Trump feels insulted being called 'old' by Kim Jong Un
- Author: Rogelio Becker Nov 13, 2017,
Nov 13, 2017, 0:48
Trump's tweet was part of a series of tweets that included China's plan of "upping the sanctions" against North Korea and how Chinese President Xi Jinping wants to "denuclearize" the country.
"Reckless remarks by an old lunatic like Trump will never scare us or stop our advance".
"Do not underestimate us", Trump said Tuesday in a speech delivered to South Korea's National Assembly.
Speaking later in Vietnam's capital, Hanoi, Trump said "it would be very, very nice" if he and Kim became friends.
In his tour of Asia, Trump has warned North Korea not to stretch US patience, but also suggested the possibility of a diplomatic solution to the crisis.
Responding to the latest statement, Trump posted a tweet dripping with sarcasm: "Why would Kim Jong-un insult me by calling me 'old, ' when I would NEVER call him 'short and fat?' Oh well, I try so hard to be his friend - and maybe someday that will happen!"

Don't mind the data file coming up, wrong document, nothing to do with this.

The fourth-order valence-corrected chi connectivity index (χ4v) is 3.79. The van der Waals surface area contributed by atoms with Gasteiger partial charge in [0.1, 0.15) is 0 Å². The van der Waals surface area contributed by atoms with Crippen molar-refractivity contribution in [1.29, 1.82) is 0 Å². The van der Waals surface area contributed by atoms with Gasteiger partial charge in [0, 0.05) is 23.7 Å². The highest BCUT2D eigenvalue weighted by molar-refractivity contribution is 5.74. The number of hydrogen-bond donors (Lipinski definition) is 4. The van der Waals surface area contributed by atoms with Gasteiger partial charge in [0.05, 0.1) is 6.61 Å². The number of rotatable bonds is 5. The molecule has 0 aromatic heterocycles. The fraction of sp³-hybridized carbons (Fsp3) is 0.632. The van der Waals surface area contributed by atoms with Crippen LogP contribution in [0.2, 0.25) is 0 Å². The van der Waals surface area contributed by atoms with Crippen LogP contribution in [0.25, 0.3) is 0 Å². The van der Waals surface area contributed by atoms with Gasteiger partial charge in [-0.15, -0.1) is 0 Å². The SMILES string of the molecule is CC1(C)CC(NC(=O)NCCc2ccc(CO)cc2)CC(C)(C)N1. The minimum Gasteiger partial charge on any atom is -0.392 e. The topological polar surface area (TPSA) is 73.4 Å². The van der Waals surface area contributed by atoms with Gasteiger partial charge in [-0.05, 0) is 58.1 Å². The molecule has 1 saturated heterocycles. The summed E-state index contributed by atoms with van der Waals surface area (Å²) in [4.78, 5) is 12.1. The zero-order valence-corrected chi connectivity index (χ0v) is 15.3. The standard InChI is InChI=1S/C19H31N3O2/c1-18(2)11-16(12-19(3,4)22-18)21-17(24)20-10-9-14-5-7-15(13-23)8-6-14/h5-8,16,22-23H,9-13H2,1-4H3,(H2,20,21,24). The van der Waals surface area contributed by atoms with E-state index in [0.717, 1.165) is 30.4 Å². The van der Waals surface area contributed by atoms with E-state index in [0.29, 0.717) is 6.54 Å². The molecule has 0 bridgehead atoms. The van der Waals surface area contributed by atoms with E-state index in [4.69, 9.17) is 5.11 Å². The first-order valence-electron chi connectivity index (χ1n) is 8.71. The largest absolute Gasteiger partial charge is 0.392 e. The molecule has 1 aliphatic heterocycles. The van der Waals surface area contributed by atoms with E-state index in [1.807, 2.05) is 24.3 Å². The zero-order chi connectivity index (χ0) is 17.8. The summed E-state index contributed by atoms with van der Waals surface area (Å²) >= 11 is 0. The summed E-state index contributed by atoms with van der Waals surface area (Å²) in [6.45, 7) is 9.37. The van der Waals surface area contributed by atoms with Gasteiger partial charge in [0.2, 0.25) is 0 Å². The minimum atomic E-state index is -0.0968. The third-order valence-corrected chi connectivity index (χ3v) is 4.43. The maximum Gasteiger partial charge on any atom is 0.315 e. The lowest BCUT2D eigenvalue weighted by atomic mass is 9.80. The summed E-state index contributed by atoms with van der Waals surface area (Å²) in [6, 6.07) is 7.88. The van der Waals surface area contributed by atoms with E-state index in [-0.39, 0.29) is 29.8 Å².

Shortly after that speech, North Korean officials told CNN, "We don't care about what that mad dog may utter", referring to Trump.
Trump has traded insults and threats with Kim in the past amid escalating tension over Pyongyang's nuclear and missile programs as North Korea races toward its goal of developing a nuclear-tipped missile capable of reaching the United States -something Trump has vowed to prevent.
On Aug. 8, Trump threatened the regime with "fire and fury like the world has never seen", leading Kim to say he would consider sending missiles into the waters off the coast of Guam in "mid-August".
He said it would be a "good thing" for North Korea and the world if he and Kim could become friends, saying it "might be a odd thing to happen but it's certainly a possibility".
The US think-tank said: "Although Pyongyang is outspent by its neighbours in dollar-to-dollar comparisons and defence experts say it operates with raging equipment and technology, the regime's forward-deployed military position and missiles aimed at Seoul ensure that Pyongyang's conventional capabilities remain a constant threat to its southern neighbour".
The Trump administration has said all military options remain on the table when dealing with the North Korean threat, but top USA officials have consistently emphasized the U.S.is pursuing a diplomatically led effort, including additional economic pressure.
Trump hasn't always been a rhetorical foe of Kim.